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Posner Lecture
Neural Reinforcement Learning
Peter Dayan

Sun Dec 08 09:00 AM -- 09:45 AM (PST) @ Harvey's Convention Center Floor, CC

Reinforcement learning has become a wide and deep conduit that links ideas and results in computer science, statistics, control theory and economics to psychological data on animal and human decision-making, and the neural basis of choice. There is a ready and free flow of ideas among these disciplines, providing a powerful foundation for exploring some of the complexities of both normal and abnormal behaviours. I will outline some of the happy circumstances that led us to this point; discuss current computational, algorithmic and implementational themes; and provide some pointers to the future.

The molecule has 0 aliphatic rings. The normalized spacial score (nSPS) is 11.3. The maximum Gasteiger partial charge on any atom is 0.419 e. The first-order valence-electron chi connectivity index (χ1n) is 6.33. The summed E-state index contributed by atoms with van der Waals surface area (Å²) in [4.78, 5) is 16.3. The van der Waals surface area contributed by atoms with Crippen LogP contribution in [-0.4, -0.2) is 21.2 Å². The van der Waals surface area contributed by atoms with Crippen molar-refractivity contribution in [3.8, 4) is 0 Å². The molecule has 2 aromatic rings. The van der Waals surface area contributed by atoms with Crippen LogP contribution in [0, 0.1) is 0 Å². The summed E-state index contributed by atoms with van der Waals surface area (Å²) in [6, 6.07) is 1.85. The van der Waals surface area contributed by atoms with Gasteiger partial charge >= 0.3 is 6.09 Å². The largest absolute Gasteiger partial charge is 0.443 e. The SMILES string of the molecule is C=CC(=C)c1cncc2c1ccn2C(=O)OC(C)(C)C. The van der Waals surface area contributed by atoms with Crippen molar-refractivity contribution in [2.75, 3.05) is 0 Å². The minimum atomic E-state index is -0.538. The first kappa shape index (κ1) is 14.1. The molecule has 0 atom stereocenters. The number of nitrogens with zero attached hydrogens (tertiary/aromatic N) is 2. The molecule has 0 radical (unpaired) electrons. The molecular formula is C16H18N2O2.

Author Information

Peter Dayan (Gatsby Unit, UCL)

I am Director of the Gatsby Computational Neuroscience Unit at University College London. I studied mathematics at the University of Cambridge and then did a PhD at the University of Edinburgh, specialising in associative memory and reinforcement learning. I did postdocs with Terry Sejnowski at the Salk Institute and Geoff Hinton at the University of Toronto, then became an Assistant Professor in Brain and Cognitive Science at the Massachusetts Institute of Technology before moving to UCL.

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